Humour in the workplace: What is appropriate? (Guest commentary)

Laughter is only the best medicine if the jokes aren't hurtful

When it comes to humour, there is one basic rule: Anything that excludes, separates people, puts someone down or ridicules others, destroys self-esteem, uses stereotypes of groups, encourages a negative atmosphere, offends others or lacks awareness of others’ feelings, is inappropriate.

Appropriate humour is inclusive. It brings people together. It is shared with all. It decreases prejudice by focusing on the universal human experience. It encourages a positive atmosphere. It builds rapport and trust. It is based on caring and comes from a place of love. It is supportive and builds confidence. It can be self-effacing, role modelling how to poke fun at oneself without being negative or too self-critical.

There is also a distinctive difference in the health benefits of positive and negative humour. Positive humour as outlined above has positive physiological effects on one’s body and mind. Negative humour has not been found to have these same health benefits.

Dealing with negative humour

What should you do when someone at work uses inappropriate humour and you don’t like it? There are several responses open to you depending on the type of person you are or the mood you are in.

The make them think approach: You can ask them to retell the joke or story again using themselves as the main character instead of the person of whatever race, religion, nationality or sex they used in the joke or story. Most will say, “Then it’s not funny” — which is exactly the point.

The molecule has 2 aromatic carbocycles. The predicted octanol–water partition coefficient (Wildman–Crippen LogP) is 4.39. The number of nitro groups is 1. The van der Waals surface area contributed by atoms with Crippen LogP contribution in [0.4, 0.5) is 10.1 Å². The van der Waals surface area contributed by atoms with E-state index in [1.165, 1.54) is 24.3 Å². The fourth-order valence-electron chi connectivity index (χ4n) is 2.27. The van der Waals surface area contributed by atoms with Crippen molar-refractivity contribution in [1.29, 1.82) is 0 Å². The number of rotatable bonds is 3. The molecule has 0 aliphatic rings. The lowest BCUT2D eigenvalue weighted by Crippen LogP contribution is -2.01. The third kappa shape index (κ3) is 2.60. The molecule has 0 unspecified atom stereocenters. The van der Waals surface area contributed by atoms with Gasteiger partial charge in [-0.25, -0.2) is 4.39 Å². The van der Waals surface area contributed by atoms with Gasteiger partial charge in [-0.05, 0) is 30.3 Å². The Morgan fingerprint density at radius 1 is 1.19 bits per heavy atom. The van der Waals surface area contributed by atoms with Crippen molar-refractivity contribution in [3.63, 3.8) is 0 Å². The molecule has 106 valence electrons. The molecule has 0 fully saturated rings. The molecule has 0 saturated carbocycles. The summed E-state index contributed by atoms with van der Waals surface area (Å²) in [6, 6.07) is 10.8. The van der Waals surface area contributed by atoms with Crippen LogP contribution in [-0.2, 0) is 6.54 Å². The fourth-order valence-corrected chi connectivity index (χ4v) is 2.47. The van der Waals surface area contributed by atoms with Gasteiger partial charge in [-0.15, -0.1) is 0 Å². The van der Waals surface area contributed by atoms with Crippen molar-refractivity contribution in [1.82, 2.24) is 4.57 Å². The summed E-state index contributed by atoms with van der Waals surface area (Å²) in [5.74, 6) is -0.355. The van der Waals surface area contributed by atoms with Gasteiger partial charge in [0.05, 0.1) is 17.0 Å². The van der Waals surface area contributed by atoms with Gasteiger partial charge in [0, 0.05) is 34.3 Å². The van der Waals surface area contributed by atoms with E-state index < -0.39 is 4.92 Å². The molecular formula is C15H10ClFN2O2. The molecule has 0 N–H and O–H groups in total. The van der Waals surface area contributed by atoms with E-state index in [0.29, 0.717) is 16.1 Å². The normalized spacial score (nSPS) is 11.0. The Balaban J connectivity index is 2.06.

The direct approach: You can simply state you don’t appreciate that kind of humour and ask that they please not use it in front of you. Reply, “I don’t find that kind of humour amusing.”

The indirect approach: Choose not to laugh or smile at the end of the joke. You may go as far as putting on an angry face if that’s how you feel.

The educational approach: You could choose to educate them by explaining the differences outlined above between inclusive and exclusive humour. This will permit them a face-saving response. You could say something like, “I’m sure if you were aware of how mean-spirited that joke makes you sound, you wouldn’t use it.”

Any of these responses could be done privately or in a group. The peer pressure of a group would have a stronger impact on the person and let others know how you feel about offensive humour at the same time.

Most people offend others and tell poor jokes out of ignorance. Everyone has different tastes in humour just like they do with food. What is offensive to some is funny to others.

In certain professions there is gallows humour and other types the general public would not understand. This really serves a healthy purpose as a coping mechanism in stressful workplaces such as an emergency room or law enforcement.

David Jacobson is a Tucson, Ariz.-based speaker specializing in humour and health and author of The 7 1/2 Habits of Highly Humorous People. For more information visit or call (520) 982-6868.

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